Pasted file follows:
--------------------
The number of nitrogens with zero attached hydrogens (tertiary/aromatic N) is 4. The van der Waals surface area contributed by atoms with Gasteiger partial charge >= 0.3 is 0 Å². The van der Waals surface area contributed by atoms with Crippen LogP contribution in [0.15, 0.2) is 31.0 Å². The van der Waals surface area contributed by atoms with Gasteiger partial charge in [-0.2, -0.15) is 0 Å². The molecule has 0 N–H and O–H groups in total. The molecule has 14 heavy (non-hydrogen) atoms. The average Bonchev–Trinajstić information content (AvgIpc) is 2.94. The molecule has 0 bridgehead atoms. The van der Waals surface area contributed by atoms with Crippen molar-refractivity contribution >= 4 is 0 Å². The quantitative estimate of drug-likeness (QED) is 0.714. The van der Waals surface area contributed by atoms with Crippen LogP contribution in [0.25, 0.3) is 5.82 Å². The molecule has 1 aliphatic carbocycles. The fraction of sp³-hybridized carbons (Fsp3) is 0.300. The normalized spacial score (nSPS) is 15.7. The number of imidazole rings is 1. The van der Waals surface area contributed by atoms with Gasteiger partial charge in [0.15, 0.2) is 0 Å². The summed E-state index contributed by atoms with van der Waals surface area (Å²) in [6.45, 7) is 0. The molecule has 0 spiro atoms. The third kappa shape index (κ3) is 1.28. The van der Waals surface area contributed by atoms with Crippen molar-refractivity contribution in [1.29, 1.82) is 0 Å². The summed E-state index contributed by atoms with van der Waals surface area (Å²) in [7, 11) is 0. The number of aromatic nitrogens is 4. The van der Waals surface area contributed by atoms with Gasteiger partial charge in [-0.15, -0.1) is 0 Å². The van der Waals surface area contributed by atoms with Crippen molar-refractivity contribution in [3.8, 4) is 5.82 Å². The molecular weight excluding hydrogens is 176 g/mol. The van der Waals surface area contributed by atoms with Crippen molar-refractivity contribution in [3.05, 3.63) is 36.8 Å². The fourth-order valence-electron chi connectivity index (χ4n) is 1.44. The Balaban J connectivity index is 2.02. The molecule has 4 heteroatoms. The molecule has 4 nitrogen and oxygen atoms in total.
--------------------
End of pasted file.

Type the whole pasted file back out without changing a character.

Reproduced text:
The number of nitrogens with zero attached hydrogens (tertiary/aromatic N) is 4. The van der Waals surface area contributed by atoms with Gasteiger partial charge >= 0.3 is 0 Å². The van der Waals surface area contributed by atoms with Crippen LogP contribution in [0.15, 0.2) is 31.0 Å². The van der Waals surface area contributed by atoms with Gasteiger partial charge in [-0.2, -0.15) is 0 Å². The molecule has 0 N–H and O–H groups in total. The molecule has 14 heavy (non-hydrogen) atoms. The average Bonchev–Trinajstić information content (AvgIpc) is 2.94. The molecule has 0 bridgehead atoms. The van der Waals surface area contributed by atoms with Crippen molar-refractivity contribution >= 4 is 0 Å². The quantitative estimate of drug-likeness (QED) is 0.714. The van der Waals surface area contributed by atoms with Crippen LogP contribution in [0.25, 0.3) is 5.82 Å². The molecule has 1 aliphatic carbocycles. The fraction of sp³-hybridized carbons (Fsp3) is 0.300. The normalized spacial score (nSPS) is 15.7. The number of imidazole rings is 1. The van der Waals surface area contributed by atoms with Gasteiger partial charge in [0.15, 0.2) is 0 Å². The summed E-state index contributed by atoms with van der Waals surface area (Å²) in [6.45, 7) is 0. The molecule has 0 spiro atoms. The third kappa shape index (κ3) is 1.28. The van der Waals surface area contributed by atoms with Crippen molar-refractivity contribution in [1.29, 1.82) is 0 Å². The summed E-state index contributed by atoms with van der Waals surface area (Å²) in [7, 11) is 0. The number of aromatic nitrogens is 4. The van der Waals surface area contributed by atoms with Gasteiger partial charge in [-0.15, -0.1) is 0 Å². The van der Waals surface area contributed by atoms with Crippen molar-refractivity contribution in [3.8, 4) is 5.82 Å². The molecular weight excluding hydrogens is 176 g/mol. The van der Waals surface area contributed by atoms with Crippen molar-refractivity contribution in [3.05, 3.63) is 36.8 Å². The fourth-order valence-electron chi connectivity index (χ4n) is 1.44. The Balaban J connectivity index is 2.02. The molecule has 4 heteroatoms. The molecule has 4 nitrogen and oxygen atoms in total.